Gilead Builds on Kite Pharma Acquisition, Buys Second CAR-T Therapy Company

California-based Cell Design Labs will be acquired in a deal valued at up to $567 million

Lilach Baumer 17:2410.12.17

Gilead Sciences Inc. will acquire privately-held cellular cancer therapy company Cell Design Labs Inc. in a deal that values Cell Design Labs at up to $567 million, the companies announced Thursday.


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This is Gilead’s second acquisition of a company specializing in CAR-T therapy, a ground-breaking technology used to engineer a patient's own immune cells to fight cancer in cases that do not respond to more conventional therapies. In August, Gilead announced its acquisition of Santa Monica, California-headquartered Kite Pharma for $11.9 billion, marking its first foray into the cancer treatment market and specifically into cellular therapy.


CAR-T therapy CAR-T therapy



By buying a second company specializing in the technology, Gilead is cementing its market position. Santa Monica, California-based Cell Design Labs is a pre-clinical company founded in 2015. The company is currently developing two more precise CAR-T therapy technologies: synNotch, which enables a more specific targeting of tumors and has the potential to expand the technology to additional cancer types, and Throttle, which uses small molecules to turn the CAT-T treatment on and off.


The structure of the deal includes an upfront payment of $175 million and additional installments of up to $322 million depending on Cell Design Labs reaching certain milestones. Gilead already owns a 12.2% stake in the privately-held company through Kite Pharma, and is now seeking full control.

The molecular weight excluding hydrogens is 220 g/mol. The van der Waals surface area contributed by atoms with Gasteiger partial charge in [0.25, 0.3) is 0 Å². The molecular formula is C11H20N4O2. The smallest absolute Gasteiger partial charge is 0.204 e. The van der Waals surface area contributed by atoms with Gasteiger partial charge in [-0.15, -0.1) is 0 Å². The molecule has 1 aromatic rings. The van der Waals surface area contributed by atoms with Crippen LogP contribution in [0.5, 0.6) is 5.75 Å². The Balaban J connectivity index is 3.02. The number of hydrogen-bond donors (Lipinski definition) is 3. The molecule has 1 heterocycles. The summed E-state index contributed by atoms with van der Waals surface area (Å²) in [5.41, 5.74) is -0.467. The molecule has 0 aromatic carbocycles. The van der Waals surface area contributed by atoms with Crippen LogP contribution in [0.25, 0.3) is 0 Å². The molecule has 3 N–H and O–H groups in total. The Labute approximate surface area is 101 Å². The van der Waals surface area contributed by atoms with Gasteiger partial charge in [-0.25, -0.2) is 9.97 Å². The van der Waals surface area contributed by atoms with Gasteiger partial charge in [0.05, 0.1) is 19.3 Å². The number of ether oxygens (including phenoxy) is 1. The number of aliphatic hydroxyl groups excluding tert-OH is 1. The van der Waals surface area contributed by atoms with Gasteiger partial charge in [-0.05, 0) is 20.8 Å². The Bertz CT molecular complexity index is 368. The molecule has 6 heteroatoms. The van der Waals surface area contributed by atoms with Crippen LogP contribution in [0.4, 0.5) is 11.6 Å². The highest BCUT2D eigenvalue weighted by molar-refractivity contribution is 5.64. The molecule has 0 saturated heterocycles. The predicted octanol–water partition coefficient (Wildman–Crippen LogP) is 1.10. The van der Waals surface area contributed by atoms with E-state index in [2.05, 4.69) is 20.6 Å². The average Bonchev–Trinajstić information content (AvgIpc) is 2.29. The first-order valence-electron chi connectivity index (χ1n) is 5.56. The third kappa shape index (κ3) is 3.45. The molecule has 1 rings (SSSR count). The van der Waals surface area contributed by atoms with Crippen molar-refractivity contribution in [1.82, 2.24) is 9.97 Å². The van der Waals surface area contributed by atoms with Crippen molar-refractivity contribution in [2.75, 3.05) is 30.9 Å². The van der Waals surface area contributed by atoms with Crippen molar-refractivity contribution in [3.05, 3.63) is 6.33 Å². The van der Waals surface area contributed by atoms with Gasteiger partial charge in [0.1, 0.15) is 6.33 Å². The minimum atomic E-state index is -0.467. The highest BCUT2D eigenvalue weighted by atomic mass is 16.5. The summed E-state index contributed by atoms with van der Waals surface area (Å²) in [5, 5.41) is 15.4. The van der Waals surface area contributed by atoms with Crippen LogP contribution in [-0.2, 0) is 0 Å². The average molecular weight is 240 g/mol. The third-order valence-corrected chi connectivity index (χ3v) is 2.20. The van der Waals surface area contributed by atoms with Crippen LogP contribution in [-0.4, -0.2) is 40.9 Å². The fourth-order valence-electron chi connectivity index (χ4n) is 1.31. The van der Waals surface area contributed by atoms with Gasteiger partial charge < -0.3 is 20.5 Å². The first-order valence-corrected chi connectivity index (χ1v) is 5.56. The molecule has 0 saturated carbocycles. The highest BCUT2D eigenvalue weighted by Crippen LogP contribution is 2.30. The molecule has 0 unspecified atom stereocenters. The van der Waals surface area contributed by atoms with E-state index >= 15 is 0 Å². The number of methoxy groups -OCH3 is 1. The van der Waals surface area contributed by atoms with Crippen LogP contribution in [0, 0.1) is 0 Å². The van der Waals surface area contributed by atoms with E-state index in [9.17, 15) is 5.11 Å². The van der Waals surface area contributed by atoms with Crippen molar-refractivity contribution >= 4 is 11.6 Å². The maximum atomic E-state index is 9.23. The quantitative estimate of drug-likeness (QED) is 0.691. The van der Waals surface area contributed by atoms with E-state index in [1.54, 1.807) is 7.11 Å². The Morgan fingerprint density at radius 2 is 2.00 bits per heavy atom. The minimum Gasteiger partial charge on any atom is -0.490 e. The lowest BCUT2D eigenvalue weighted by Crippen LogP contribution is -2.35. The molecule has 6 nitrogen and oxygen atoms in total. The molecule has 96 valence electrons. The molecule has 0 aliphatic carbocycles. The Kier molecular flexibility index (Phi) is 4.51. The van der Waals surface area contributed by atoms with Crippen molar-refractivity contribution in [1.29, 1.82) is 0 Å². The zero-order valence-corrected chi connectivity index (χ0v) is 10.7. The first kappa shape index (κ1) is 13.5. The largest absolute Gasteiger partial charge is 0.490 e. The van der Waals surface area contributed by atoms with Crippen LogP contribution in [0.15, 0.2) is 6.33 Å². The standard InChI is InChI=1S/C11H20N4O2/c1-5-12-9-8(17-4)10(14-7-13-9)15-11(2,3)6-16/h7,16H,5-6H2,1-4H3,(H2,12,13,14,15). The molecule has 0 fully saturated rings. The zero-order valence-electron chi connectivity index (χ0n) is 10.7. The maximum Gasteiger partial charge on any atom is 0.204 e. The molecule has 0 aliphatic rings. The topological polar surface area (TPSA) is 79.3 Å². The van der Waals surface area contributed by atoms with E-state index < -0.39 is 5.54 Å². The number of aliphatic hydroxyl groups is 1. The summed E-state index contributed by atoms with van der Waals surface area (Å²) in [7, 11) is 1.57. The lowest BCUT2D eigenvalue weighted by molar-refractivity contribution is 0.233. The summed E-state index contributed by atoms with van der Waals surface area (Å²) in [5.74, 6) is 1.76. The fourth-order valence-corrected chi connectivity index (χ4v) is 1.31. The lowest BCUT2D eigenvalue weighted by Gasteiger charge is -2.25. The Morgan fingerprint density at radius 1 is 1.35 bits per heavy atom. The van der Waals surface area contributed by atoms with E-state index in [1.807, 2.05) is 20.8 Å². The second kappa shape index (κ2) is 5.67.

Speaking at a Tel Aviv conference last month, Kite Pharma founder Arie Belldegrun said that Kite is approached by companies developing immunotherapy treatments every week. But Kite has been working with Cell Design Labs since its establishment, with Mr. Belldegrun himself both an investor in the company and a member of its board.


Kite "truly appreciates the groundbreaking nature of their technology platforms,” said David D. Chang, Worldwide Head of Research and Development and Chief Medical Officer at Kite, in the announcement. “We’ve already integrated Throttle Switch into our CAR-T pipeline and look forward to exploring the full depth and breadth of the technologies of Gilead, Kite and Cell Design Labs to expand the cell therapy toolbox.”


Kite Pharma's CAR-T therapy for a specific blood cancer called non-Hodgkin lymphoma (NHL) was approved by the U.S. Food and Drug Administration in October, with one dose of the drug priced at $373,000. The treatment's highly personalized nature is one of the reasons for its exceedingly high price. The only other CAR-T therapy currently approved by the FDA is Novartis International AG's Kymriah, which has a single-dose price of $475,000. At the moment, for a company that made most of its money until now off HIV and hepatitis C drugs, Gilead’s bet seems to have already partly paid off.


"Gilead cracked the HIV market, and then the hepatitis C market, and now they want to crack the cancer market," Mr. Belldegrun said last month.
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